Exhibit Concept and Content
Clio Visualizing History, Inc. is a not-for-profit corporation dedicated to producing innovative online history projects. This exhibit was developed by a team of historians and educators in collaboration with technical advisors, filmmakers, artists, and website designers.
We welcome your comments and questions: firstname.lastname@example.org
Resource Library Coordinator and Consultant
How to Navigate our Interactive Timeline
You will find unique content in each chapter’s timeline.
Place the cursor over the timeline to scroll up and down within the timeline itself. If you place the cursor anywhere else on the page, you can scroll up and down in the whole page – but the timeline won’t scroll.
To see what’s in the timeline beyond the top or bottom of the window, use the white “dragger” located on the right edge of the timeline. (It looks like a small white disk with an up-arrow and a down-arrow attached to it.) If you click on the dragger, you can move the whole timeline up or down, so you can see more of it. If the dragger won’t move any further, then you’ve reached one end of the timeline.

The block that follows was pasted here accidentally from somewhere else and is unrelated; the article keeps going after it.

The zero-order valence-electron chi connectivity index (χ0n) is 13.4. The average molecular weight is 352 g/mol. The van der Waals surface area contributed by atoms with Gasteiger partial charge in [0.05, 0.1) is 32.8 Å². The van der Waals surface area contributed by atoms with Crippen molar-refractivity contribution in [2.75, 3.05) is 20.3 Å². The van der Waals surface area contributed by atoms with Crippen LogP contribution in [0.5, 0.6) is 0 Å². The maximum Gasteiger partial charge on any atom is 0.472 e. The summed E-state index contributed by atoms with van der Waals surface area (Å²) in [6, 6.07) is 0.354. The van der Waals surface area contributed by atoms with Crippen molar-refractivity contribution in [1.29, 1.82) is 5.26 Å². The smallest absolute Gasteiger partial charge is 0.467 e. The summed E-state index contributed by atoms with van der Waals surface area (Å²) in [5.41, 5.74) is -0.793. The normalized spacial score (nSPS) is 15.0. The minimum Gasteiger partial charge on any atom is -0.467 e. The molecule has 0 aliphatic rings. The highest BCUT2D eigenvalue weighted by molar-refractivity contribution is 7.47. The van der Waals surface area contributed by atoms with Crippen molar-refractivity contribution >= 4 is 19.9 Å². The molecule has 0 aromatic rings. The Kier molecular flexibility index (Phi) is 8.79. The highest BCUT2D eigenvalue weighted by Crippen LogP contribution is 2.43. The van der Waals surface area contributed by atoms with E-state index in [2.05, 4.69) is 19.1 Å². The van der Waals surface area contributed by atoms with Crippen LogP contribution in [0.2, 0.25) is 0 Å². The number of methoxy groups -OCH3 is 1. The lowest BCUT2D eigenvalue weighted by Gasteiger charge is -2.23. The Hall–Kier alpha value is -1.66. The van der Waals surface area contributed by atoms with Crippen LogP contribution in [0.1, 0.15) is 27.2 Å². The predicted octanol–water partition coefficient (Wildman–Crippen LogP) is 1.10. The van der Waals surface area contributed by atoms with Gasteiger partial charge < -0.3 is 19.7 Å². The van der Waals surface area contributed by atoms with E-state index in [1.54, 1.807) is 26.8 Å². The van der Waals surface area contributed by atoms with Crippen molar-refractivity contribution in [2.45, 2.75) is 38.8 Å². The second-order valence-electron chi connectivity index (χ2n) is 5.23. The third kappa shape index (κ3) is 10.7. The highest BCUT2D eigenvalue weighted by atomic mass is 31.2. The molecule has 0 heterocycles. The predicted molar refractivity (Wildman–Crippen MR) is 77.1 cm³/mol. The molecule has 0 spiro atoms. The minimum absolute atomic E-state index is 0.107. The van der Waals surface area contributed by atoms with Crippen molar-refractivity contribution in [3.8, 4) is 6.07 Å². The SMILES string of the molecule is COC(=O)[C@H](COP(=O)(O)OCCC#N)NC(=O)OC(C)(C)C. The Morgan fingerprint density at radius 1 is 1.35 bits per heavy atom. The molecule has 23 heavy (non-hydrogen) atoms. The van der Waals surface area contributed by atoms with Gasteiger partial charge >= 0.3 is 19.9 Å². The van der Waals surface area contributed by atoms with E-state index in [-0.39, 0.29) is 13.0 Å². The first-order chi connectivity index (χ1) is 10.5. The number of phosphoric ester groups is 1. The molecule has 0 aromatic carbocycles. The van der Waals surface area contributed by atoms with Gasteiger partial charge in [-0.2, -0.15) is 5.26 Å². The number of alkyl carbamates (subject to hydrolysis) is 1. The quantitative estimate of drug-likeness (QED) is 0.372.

Click on one of the timeline entries and it will display a short description of the subject. It may also include an image, a video, or a link to more information within our website or on another website.
Our timelines are also available in our Resource Library in non-interactive format.
Yellow bars mark entries that appear in every chapter
This icon indicates a book
This icon indicates a film
1971 The Click! Moment
The idea of the “Click! moment” was coined by Jane O’Reilly. “The women in the group looked at her, looked at each other, and ... click! A moment of truth. The shock of recognition. Instant sisterhood... Those clicks are coming faster and faster. They were nearly audible last summer, which was a very angry summer for American women. Not redneck-angry from screaming because we are so frustrated and unfulfilled-angry, but clicking-things-into-place-angry, because we have suddenly and shockingly perceived the basic disorder in what has been believed to be the natural order of things.” Article, “The Housewife's Moment of Truth,” published in the first issue of Ms. Magazine and in New York Magazine. Republished in The Girl I Left Behind, by Jane O'Reilly (Macmillan, 1980). Jane O'Reilly papers, Schlesinger Library.